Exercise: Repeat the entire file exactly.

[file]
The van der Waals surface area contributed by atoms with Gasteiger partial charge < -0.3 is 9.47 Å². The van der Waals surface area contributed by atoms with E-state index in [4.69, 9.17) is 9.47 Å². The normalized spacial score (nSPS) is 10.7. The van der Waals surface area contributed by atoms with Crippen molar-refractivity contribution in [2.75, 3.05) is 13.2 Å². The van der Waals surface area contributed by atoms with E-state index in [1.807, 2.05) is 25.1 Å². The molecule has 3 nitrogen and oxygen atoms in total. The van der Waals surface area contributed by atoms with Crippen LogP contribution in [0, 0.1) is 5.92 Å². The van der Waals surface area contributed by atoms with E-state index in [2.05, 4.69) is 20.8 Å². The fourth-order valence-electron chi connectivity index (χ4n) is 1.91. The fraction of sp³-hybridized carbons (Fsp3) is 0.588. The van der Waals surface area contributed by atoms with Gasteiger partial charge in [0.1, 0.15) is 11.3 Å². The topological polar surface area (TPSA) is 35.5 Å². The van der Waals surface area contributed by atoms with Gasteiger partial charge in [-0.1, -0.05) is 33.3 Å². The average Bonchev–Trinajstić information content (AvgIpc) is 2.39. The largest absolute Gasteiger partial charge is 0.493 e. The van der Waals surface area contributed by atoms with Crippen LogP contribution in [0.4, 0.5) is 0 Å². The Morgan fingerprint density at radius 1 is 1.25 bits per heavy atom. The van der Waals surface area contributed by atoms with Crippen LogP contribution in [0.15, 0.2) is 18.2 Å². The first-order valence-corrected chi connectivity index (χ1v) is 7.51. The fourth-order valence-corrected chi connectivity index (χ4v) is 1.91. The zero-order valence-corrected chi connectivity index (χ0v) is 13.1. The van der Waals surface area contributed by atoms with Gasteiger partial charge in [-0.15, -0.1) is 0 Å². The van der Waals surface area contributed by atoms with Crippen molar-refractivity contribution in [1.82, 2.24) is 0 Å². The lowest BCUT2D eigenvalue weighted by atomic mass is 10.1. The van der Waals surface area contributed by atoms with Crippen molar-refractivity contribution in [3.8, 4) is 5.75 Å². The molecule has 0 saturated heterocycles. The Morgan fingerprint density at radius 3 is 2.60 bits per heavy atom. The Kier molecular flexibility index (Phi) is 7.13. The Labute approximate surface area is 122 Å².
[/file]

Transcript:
The van der Waals surface area contributed by atoms with Gasteiger partial charge < -0.3 is 9.47 Å². The van der Waals surface area contributed by atoms with E-state index in [4.69, 9.17) is 9.47 Å². The normalized spacial score (nSPS) is 10.7. The van der Waals surface area contributed by atoms with Crippen molar-refractivity contribution in [2.75, 3.05) is 13.2 Å². The van der Waals surface area contributed by atoms with E-state index in [1.807, 2.05) is 25.1 Å². The molecule has 3 nitrogen and oxygen atoms in total. The van der Waals surface area contributed by atoms with Crippen LogP contribution in [0, 0.1) is 5.92 Å². The van der Waals surface area contributed by atoms with E-state index in [2.05, 4.69) is 20.8 Å². The fourth-order valence-electron chi connectivity index (χ4n) is 1.91. The fraction of sp³-hybridized carbons (Fsp3) is 0.588. The van der Waals surface area contributed by atoms with Gasteiger partial charge in [0.1, 0.15) is 11.3 Å². The topological polar surface area (TPSA) is 35.5 Å². The van der Waals surface area contributed by atoms with Gasteiger partial charge in [-0.1, -0.05) is 33.3 Å². The average Bonchev–Trinajstić information content (AvgIpc) is 2.39. The largest absolute Gasteiger partial charge is 0.493 e. The van der Waals surface area contributed by atoms with Crippen LogP contribution in [0.4, 0.5) is 0 Å². The Morgan fingerprint density at radius 1 is 1.25 bits per heavy atom. The van der Waals surface area contributed by atoms with Crippen LogP contribution in [0.15, 0.2) is 18.2 Å². The first-order valence-corrected chi connectivity index (χ1v) is 7.51. The fourth-order valence-corrected chi connectivity index (χ4v) is 1.91. The zero-order valence-corrected chi connectivity index (χ0v) is 13.1. The van der Waals surface area contributed by atoms with Gasteiger partial charge in [-0.15, -0.1) is 0 Å². The van der Waals surface area contributed by atoms with Crippen molar-refractivity contribution in [1.82, 2.24) is 0 Å². The lowest BCUT2D eigenvalue weighted by atomic mass is 10.1. The van der Waals surface area contributed by atoms with Crippen molar-refractivity contribution in [3.8, 4) is 5.75 Å². The molecule has 0 saturated heterocycles. The Morgan fingerprint density at radius 3 is 2.60 bits per heavy atom. The Kier molecular flexibility index (Phi) is 7.13. The Labute approximate surface area is 122 Å².